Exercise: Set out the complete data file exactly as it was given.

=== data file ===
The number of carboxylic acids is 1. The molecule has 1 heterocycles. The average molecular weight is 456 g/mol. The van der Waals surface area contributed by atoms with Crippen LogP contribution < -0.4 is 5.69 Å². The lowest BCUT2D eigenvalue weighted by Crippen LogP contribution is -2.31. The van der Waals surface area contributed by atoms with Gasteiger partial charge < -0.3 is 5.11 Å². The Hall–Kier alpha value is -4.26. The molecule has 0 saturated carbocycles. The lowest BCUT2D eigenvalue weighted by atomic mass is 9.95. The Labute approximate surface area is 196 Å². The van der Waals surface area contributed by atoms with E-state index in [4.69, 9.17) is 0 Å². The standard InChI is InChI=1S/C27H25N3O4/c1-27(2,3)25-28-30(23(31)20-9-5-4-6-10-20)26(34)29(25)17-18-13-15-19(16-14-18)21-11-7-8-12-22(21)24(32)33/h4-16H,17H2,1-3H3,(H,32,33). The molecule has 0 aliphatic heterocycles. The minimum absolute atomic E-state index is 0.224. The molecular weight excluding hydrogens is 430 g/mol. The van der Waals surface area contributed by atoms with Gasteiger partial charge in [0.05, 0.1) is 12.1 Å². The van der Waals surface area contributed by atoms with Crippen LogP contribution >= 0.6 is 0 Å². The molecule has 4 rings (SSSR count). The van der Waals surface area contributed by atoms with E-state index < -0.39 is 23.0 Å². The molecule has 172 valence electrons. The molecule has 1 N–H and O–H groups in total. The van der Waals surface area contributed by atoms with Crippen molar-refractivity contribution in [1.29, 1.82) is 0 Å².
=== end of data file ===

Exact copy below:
The number of carboxylic acids is 1. The molecule has 1 heterocycles. The average molecular weight is 456 g/mol. The van der Waals surface area contributed by atoms with Crippen LogP contribution < -0.4 is 5.69 Å². The lowest BCUT2D eigenvalue weighted by Crippen LogP contribution is -2.31. The van der Waals surface area contributed by atoms with Gasteiger partial charge < -0.3 is 5.11 Å². The Hall–Kier alpha value is -4.26. The molecule has 0 saturated carbocycles. The lowest BCUT2D eigenvalue weighted by atomic mass is 9.95. The Labute approximate surface area is 196 Å². The van der Waals surface area contributed by atoms with E-state index in [4.69, 9.17) is 0 Å². The standard InChI is InChI=1S/C27H25N3O4/c1-27(2,3)25-28-30(23(31)20-9-5-4-6-10-20)26(34)29(25)17-18-13-15-19(16-14-18)21-11-7-8-12-22(21)24(32)33/h4-16H,17H2,1-3H3,(H,32,33). The molecule has 0 aliphatic heterocycles. The minimum absolute atomic E-state index is 0.224. The molecular weight excluding hydrogens is 430 g/mol. The van der Waals surface area contributed by atoms with Gasteiger partial charge in [0.05, 0.1) is 12.1 Å². The van der Waals surface area contributed by atoms with Crippen LogP contribution >= 0.6 is 0 Å². The molecule has 4 rings (SSSR count). The van der Waals surface area contributed by atoms with E-state index < -0.39 is 23.0 Å². The molecule has 172 valence electrons. The molecule has 1 N–H and O–H groups in total. The van der Waals surface area contributed by atoms with Crippen molar-refractivity contribution in [1.29, 1.82) is 0 Å².